Painful hip impingement can result in groin or buttock pain sometimes referring into the front of the thigh. Hip movements and certain activities usually bring on the pain The most common conditions that cause this are CAM deformities where the size of the head is too big for the joint socket, labral tears affecting a rubber like seal around the socket, and joint osteoarthritis. Most of these conditions can be managed without surgery.
Trochanteric bursitis is a common condition where the outer hip/buttock area is painful due to inflammation of the bursa that protects the buttock common tendons at their attachment to the outer thigh bone called the greater trochanter. Most patient recover well with physiotherapy and shockwave therapy but some require a guided steroid injection.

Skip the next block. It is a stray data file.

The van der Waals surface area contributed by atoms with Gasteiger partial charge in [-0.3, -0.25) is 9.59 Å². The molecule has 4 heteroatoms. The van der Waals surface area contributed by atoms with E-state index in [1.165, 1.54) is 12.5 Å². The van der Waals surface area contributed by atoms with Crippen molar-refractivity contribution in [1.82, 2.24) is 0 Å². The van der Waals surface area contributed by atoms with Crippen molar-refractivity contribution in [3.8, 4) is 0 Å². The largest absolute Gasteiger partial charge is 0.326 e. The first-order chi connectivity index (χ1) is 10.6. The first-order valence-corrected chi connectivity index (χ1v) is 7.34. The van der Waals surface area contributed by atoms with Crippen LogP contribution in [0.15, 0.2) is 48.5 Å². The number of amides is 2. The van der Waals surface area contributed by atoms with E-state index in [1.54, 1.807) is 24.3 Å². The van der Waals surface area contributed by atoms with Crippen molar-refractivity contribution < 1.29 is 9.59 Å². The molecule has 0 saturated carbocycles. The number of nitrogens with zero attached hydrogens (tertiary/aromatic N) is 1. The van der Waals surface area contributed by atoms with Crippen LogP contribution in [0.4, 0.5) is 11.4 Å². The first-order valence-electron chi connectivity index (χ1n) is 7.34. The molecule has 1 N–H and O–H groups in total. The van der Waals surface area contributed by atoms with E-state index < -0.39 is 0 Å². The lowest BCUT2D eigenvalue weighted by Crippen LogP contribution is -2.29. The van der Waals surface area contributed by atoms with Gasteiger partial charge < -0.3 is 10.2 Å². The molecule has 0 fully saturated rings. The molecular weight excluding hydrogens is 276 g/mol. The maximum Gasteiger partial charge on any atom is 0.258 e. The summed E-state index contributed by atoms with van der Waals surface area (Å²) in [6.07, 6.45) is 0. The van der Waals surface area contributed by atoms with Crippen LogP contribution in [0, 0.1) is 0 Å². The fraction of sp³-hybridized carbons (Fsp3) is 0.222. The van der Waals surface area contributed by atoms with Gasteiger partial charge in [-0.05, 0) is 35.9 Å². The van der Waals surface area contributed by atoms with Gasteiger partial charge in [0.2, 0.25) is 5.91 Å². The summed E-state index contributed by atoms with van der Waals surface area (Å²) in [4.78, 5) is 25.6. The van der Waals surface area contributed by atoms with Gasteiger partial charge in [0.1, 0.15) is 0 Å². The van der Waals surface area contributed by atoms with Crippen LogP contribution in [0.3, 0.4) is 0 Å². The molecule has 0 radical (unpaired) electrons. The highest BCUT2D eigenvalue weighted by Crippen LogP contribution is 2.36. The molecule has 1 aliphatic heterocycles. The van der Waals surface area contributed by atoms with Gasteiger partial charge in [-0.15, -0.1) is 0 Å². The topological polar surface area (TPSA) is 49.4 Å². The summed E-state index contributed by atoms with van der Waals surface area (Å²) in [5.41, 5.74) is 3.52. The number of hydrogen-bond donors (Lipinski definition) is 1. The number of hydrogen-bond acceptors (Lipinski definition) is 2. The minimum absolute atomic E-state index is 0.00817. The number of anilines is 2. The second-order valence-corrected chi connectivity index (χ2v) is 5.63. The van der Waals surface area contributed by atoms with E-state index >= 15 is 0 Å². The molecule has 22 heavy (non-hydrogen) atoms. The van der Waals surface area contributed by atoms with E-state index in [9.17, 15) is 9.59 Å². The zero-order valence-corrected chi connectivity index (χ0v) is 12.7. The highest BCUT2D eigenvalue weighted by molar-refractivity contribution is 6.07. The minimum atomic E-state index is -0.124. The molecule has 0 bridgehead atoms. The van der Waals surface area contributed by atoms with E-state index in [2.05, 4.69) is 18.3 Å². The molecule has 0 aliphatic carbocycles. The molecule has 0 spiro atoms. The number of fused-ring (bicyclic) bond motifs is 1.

Hamstring and adductor tendonitis often occurs due to a sporting injury where the thigh muscles are overloaded with repetitive activities or an acute burst of activity or acceleration. It can results in localised pain at their attachment site due to local inflammation or small tears. For treatments refer to shockwaves therapy, steroid and PRP injections.